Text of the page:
Following this the General Secretary of the ASCL, Brian Lightman, addressed education being focused at creating "rounded individuals, a balance of skill knowledge and experiences. That knowledge and skills are not separated but highly integrated,” he argued.

Mr Lightman spoke of the need for all students to have access to both a vocational and academic study and for the resulting qualifications to be comprehensible to employers, students and learning providers. He echoed the previous speakers dissatisfaction with assessment and league tables driving learning but also noted the importance of assessment on learning. He pointed out the new freedoms and reform in performance tables, adding that the delicate manner in which it must be done stating: "We also need to make sure that when we do that our accountability systems move to bring in some incentives for collaboration so that people can work together and they can bring the system together rather than just working in isolation and ending up with an education system that is good for some people but leaves others behind and denies children their education if those schools go to the wall or if they fail to achieve."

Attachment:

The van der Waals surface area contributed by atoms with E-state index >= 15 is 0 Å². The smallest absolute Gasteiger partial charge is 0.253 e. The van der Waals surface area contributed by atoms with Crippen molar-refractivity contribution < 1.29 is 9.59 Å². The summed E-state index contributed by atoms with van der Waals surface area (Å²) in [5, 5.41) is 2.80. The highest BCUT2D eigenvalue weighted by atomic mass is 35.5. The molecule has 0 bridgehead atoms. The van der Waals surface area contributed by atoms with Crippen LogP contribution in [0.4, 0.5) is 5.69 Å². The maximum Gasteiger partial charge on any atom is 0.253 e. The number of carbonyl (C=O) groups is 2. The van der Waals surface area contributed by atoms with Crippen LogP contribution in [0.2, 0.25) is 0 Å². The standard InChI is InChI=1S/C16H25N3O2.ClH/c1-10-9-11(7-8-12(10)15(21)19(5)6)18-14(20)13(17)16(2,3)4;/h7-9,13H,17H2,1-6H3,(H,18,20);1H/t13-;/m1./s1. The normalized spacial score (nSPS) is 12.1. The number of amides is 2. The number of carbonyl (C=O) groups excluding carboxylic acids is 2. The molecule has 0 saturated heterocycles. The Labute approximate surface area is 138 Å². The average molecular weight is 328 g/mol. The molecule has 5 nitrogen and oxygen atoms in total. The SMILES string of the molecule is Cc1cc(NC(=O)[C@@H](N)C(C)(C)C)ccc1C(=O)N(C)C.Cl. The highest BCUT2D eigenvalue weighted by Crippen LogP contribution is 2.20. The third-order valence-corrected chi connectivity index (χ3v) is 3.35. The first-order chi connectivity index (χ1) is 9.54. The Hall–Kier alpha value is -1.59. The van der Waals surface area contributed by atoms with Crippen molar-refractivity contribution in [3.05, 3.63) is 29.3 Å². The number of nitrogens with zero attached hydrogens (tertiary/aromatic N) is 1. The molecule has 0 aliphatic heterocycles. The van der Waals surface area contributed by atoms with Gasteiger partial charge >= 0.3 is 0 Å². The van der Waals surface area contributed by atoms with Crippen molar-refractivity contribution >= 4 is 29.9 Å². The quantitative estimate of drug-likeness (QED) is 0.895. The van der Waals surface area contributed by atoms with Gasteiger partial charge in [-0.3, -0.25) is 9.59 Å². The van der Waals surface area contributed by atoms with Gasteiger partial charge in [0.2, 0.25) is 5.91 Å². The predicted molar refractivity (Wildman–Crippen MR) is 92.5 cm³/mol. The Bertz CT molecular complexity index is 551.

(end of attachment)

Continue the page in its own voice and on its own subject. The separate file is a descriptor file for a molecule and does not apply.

He also noted the importance of the self-accountability of the education system to keep high standards and the importance of assessment leading to independent learning rather than a culture of education based on results.

President of the Association of Colleges (AoC), Chris Morecroft, discussed what he believed to be the three fundamentals of a good education, ambition, support, and independence. Beginning with ambition, Mr Morecroft pointed out the wide array of forms education paths take and the need to support mature and part-time students who take on higher education as well as those younger applicants. He repeated the views of the first two speakers of the importance of vocational study and alternate aims of students as opposed to those focused on by the government and media, telling the audience: "I'm concerned that there are some people, perhaps with influence, who've spent their life gaining academic qualifications at an ever increasing level who think that vocational qualifications are not of high quality enough or are not challenging enough and restrict their participants' ambition. It may be surprising to some that there are people who do not want to go to university their ambition might be to learn a skill, be quite good at it and learn some money at it and that's ambitious too."